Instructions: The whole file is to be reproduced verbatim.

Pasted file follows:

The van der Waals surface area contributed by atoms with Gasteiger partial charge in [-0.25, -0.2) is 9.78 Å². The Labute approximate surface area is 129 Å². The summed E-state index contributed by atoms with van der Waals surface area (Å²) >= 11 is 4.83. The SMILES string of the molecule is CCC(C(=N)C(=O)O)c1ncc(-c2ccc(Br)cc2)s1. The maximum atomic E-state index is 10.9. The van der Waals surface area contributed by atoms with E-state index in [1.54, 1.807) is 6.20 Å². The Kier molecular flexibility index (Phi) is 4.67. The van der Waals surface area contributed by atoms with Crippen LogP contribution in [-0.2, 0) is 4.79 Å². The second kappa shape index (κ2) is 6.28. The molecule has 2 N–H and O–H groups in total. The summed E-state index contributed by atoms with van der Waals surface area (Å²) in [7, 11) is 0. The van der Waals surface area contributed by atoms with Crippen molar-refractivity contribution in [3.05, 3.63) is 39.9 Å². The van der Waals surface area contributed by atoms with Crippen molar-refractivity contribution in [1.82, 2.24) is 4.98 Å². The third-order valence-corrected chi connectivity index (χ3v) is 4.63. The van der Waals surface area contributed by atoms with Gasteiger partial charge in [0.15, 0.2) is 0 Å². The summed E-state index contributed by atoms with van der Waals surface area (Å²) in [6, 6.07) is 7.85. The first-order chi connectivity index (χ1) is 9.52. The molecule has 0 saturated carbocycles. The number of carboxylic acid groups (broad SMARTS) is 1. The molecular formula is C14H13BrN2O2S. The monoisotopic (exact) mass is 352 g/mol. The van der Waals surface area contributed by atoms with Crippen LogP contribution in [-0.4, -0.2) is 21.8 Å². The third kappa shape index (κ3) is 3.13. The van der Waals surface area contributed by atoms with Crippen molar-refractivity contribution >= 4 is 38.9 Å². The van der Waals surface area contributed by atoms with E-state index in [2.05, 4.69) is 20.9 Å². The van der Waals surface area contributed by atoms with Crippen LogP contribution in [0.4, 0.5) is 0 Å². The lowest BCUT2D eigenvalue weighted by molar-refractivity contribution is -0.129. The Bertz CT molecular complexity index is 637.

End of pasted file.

The van der Waals surface area contributed by atoms with Gasteiger partial charge in [-0.25, -0.2) is 9.78 Å². The Labute approximate surface area is 129 Å². The summed E-state index contributed by atoms with van der Waals surface area (Å²) >= 11 is 4.83. The SMILES string of the molecule is CCC(C(=N)C(=O)O)c1ncc(-c2ccc(Br)cc2)s1. The maximum atomic E-state index is 10.9. The van der Waals surface area contributed by atoms with E-state index in [1.54, 1.807) is 6.20 Å². The Kier molecular flexibility index (Phi) is 4.67. The van der Waals surface area contributed by atoms with Crippen LogP contribution in [-0.2, 0) is 4.79 Å². The second kappa shape index (κ2) is 6.28. The molecule has 2 N–H and O–H groups in total. The summed E-state index contributed by atoms with van der Waals surface area (Å²) in [7, 11) is 0. The van der Waals surface area contributed by atoms with Crippen molar-refractivity contribution in [3.05, 3.63) is 39.9 Å². The van der Waals surface area contributed by atoms with Crippen molar-refractivity contribution in [1.82, 2.24) is 4.98 Å². The third-order valence-corrected chi connectivity index (χ3v) is 4.63. The van der Waals surface area contributed by atoms with Gasteiger partial charge in [0.15, 0.2) is 0 Å². The summed E-state index contributed by atoms with van der Waals surface area (Å²) in [6, 6.07) is 7.85. The first-order chi connectivity index (χ1) is 9.52. The molecule has 0 saturated carbocycles. The number of carboxylic acid groups (broad SMARTS) is 1. The molecular formula is C14H13BrN2O2S. The monoisotopic (exact) mass is 352 g/mol. The van der Waals surface area contributed by atoms with Crippen LogP contribution in [-0.4, -0.2) is 21.8 Å². The third kappa shape index (κ3) is 3.13. The van der Waals surface area contributed by atoms with Crippen molar-refractivity contribution >= 4 is 38.9 Å². The van der Waals surface area contributed by atoms with E-state index in [2.05, 4.69) is 20.9 Å². The van der Waals surface area contributed by atoms with Crippen LogP contribution in [0.4, 0.5) is 0 Å². The lowest BCUT2D eigenvalue weighted by molar-refractivity contribution is -0.129. The Bertz CT molecular complexity index is 637.